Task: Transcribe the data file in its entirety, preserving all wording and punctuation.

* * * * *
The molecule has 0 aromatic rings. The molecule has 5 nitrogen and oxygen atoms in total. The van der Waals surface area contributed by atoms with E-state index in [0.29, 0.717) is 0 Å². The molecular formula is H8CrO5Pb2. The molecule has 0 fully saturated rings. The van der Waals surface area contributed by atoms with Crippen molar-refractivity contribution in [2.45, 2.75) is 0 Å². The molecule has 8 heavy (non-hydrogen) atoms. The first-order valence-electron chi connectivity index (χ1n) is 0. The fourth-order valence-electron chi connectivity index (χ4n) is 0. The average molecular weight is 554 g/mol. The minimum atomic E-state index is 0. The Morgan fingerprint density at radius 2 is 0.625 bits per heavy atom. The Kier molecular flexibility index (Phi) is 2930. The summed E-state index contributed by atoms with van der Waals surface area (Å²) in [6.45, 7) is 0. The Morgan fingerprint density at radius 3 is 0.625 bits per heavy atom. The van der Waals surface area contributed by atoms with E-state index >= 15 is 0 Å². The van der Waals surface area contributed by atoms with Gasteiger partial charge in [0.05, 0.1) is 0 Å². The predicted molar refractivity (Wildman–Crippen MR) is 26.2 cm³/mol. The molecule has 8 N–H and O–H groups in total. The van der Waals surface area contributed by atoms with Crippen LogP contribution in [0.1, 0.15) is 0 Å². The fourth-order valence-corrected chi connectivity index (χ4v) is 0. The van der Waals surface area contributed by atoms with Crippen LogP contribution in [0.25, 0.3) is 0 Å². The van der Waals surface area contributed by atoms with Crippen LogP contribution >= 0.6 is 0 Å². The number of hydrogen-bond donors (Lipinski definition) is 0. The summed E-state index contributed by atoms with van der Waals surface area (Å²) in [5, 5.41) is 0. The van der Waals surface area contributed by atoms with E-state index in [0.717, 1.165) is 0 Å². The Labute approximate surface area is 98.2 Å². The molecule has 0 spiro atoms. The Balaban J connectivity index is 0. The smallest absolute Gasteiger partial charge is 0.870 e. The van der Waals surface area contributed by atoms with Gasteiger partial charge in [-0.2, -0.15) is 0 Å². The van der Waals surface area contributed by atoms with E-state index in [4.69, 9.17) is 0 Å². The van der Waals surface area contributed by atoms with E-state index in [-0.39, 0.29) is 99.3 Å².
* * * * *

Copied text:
The molecule has 0 aromatic rings. The molecule has 5 nitrogen and oxygen atoms in total. The van der Waals surface area contributed by atoms with E-state index in [0.29, 0.717) is 0 Å². The molecular formula is H8CrO5Pb2. The molecule has 0 fully saturated rings. The van der Waals surface area contributed by atoms with Crippen molar-refractivity contribution in [2.45, 2.75) is 0 Å². The molecule has 8 heavy (non-hydrogen) atoms. The first-order valence-electron chi connectivity index (χ1n) is 0. The fourth-order valence-electron chi connectivity index (χ4n) is 0. The average molecular weight is 554 g/mol. The minimum atomic E-state index is 0. The Morgan fingerprint density at radius 2 is 0.625 bits per heavy atom. The Kier molecular flexibility index (Phi) is 2930. The summed E-state index contributed by atoms with van der Waals surface area (Å²) in [6.45, 7) is 0. The Morgan fingerprint density at radius 3 is 0.625 bits per heavy atom. The van der Waals surface area contributed by atoms with E-state index >= 15 is 0 Å². The van der Waals surface area contributed by atoms with Gasteiger partial charge in [0.05, 0.1) is 0 Å². The predicted molar refractivity (Wildman–Crippen MR) is 26.2 cm³/mol. The molecule has 8 N–H and O–H groups in total. The van der Waals surface area contributed by atoms with Crippen LogP contribution in [0.1, 0.15) is 0 Å². The fourth-order valence-corrected chi connectivity index (χ4v) is 0. The van der Waals surface area contributed by atoms with Crippen LogP contribution in [0.25, 0.3) is 0 Å². The van der Waals surface area contributed by atoms with Crippen LogP contribution >= 0.6 is 0 Å². The number of hydrogen-bond donors (Lipinski definition) is 0. The summed E-state index contributed by atoms with van der Waals surface area (Å²) in [5, 5.41) is 0. The van der Waals surface area contributed by atoms with E-state index in [0.717, 1.165) is 0 Å². The Labute approximate surface area is 98.2 Å². The molecule has 0 spiro atoms. The Balaban J connectivity index is 0. The smallest absolute Gasteiger partial charge is 0.870 e. The van der Waals surface area contributed by atoms with Gasteiger partial charge in [-0.2, -0.15) is 0 Å². The van der Waals surface area contributed by atoms with E-state index in [4.69, 9.17) is 0 Å². The van der Waals surface area contributed by atoms with E-state index in [-0.39, 0.29) is 99.3 Å².